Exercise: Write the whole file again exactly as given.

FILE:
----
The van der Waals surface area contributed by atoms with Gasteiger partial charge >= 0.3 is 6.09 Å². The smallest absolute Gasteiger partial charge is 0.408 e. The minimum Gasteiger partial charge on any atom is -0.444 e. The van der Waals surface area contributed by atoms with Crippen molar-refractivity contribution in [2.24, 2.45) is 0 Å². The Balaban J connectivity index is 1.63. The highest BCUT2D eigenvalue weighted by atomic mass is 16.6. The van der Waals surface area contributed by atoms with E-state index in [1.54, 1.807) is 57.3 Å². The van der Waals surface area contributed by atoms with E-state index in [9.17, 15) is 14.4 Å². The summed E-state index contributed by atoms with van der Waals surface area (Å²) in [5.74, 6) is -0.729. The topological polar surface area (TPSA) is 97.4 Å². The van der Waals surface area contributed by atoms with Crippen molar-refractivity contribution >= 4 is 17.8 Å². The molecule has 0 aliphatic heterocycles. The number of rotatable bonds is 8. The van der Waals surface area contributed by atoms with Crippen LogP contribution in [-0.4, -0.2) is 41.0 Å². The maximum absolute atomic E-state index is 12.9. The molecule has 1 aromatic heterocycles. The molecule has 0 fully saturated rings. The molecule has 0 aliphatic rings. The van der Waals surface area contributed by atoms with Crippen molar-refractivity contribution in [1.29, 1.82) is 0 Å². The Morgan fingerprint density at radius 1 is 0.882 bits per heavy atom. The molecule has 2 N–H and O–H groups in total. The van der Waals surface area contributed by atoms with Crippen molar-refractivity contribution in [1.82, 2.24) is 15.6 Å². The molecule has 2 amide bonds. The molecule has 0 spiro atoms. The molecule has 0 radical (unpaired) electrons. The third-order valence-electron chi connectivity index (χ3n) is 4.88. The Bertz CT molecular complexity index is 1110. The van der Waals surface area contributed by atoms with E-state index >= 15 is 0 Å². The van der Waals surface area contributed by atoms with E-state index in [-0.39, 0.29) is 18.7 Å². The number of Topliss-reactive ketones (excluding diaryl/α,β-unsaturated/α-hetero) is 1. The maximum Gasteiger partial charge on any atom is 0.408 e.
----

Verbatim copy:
The van der Waals surface area contributed by atoms with Gasteiger partial charge >= 0.3 is 6.09 Å². The smallest absolute Gasteiger partial charge is 0.408 e. The minimum Gasteiger partial charge on any atom is -0.444 e. The van der Waals surface area contributed by atoms with Crippen molar-refractivity contribution in [2.24, 2.45) is 0 Å². The Balaban J connectivity index is 1.63. The highest BCUT2D eigenvalue weighted by atomic mass is 16.6. The van der Waals surface area contributed by atoms with E-state index in [1.54, 1.807) is 57.3 Å². The van der Waals surface area contributed by atoms with E-state index in [9.17, 15) is 14.4 Å². The summed E-state index contributed by atoms with van der Waals surface area (Å²) in [5.74, 6) is -0.729. The topological polar surface area (TPSA) is 97.4 Å². The van der Waals surface area contributed by atoms with Crippen molar-refractivity contribution >= 4 is 17.8 Å². The molecule has 0 aliphatic heterocycles. The number of rotatable bonds is 8. The van der Waals surface area contributed by atoms with Crippen LogP contribution in [-0.4, -0.2) is 41.0 Å². The maximum absolute atomic E-state index is 12.9. The molecule has 1 aromatic heterocycles. The molecule has 0 fully saturated rings. The molecule has 0 aliphatic rings. The van der Waals surface area contributed by atoms with Crippen molar-refractivity contribution in [1.29, 1.82) is 0 Å². The Morgan fingerprint density at radius 1 is 0.882 bits per heavy atom. The molecule has 2 N–H and O–H groups in total. The van der Waals surface area contributed by atoms with Crippen molar-refractivity contribution in [1.82, 2.24) is 15.6 Å². The molecule has 2 amide bonds. The molecule has 0 spiro atoms. The molecule has 0 radical (unpaired) electrons. The third-order valence-electron chi connectivity index (χ3n) is 4.88. The Bertz CT molecular complexity index is 1110. The van der Waals surface area contributed by atoms with E-state index >= 15 is 0 Å². The van der Waals surface area contributed by atoms with E-state index in [-0.39, 0.29) is 18.7 Å². The number of Topliss-reactive ketones (excluding diaryl/α,β-unsaturated/α-hetero) is 1. The maximum Gasteiger partial charge on any atom is 0.408 e.